Writers often get asked what their typical writing day is like. The answers, I believe, surprise people. Do you really think writing is what we do all day?
By a way of illustration, I had no dog shows last weekend and decided to focus on writing instead. On Saturday, this is how I spent my writing day:
- I edited some bonus material in connection with Fallible Justice‘s launch in November, including talking through a beta reader’s comments on the pieces, proofreading them and making sure they were all in the correct order.
- I dealt with email correspondence, wrote to my publisher and sent out a query regarding some marketing opportunities ahead of the November book launch.
- My publisher sent me promotional postcards for Fallible Justice, and I went to take some photos of them in the nearby woods. Later, I went through the photos, edited them and posted a few on social media.
- During a chat with another writer, I agreed to do a series of guest blog posts for a writing website.
- Part of the way through baking bread, I remembered a scene I had planned for the fourth book in the Wilde Investigations series and I had to rush out of the kitchen to write it down.
- I finished writing a blog post and started two others. Later, I went back and edited the post I’d finished.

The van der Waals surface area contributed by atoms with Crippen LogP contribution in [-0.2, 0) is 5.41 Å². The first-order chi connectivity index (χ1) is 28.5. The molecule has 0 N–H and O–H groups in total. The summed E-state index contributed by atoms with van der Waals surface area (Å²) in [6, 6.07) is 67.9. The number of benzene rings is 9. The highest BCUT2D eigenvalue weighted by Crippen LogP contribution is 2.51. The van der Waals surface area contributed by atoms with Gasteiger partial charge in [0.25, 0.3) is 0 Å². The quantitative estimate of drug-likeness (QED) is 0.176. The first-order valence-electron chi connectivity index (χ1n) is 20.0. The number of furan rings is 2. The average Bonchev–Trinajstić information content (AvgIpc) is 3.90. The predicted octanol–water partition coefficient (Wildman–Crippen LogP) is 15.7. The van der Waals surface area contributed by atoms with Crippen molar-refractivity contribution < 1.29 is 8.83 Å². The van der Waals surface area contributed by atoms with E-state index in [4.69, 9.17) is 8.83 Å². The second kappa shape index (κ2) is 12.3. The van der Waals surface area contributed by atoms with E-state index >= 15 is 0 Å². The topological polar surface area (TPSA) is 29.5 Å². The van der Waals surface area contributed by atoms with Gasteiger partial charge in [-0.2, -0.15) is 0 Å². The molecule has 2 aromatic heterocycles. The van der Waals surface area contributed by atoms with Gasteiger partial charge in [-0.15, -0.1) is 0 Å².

- I read in my chosen genre.
- I flicked through a sample witness statement and the Prosecution Team Manual of Guidance as general research for my books.
- I read recent blog posts from other writers, whose blogs I follow.
In fact, at the end of all that, it was eight o’clock in the evening before I sat down to work on my WIP. You may think that’s terrible time management, but I’d also sneaked in two meals, a quick walk with my old Corgi, and I’d baked Finnish bread and muffins. Besides, I do my best work in the evening, so dealing with other tasks earlier in the day suits me best. I spent an hour writing, achieved about a thousand words, and then spent another fifteen minutes fixing a mistake in an earlier chapter.
Arguably, given that I opted to spend the whole day writing, I should have written more of my WIP. But this goes back to my recent guest post about self-compassion and writing (you can find it here). I chose to take my time with each task and rest in between, rather than getting stressed about all I still “had” to achieve. Maybe I could have gone to bed later and written more, but I would have exhausted myself in the process. After months of practising self-compassion, I’m now at a point where I say that it’s not worth it and really mean what I say.
At the end of it all, I felt like I’d had a very productive and fun day. There’s not a lot more I can ask for, especially as I had the whole of Sunday dedicated to writing as well.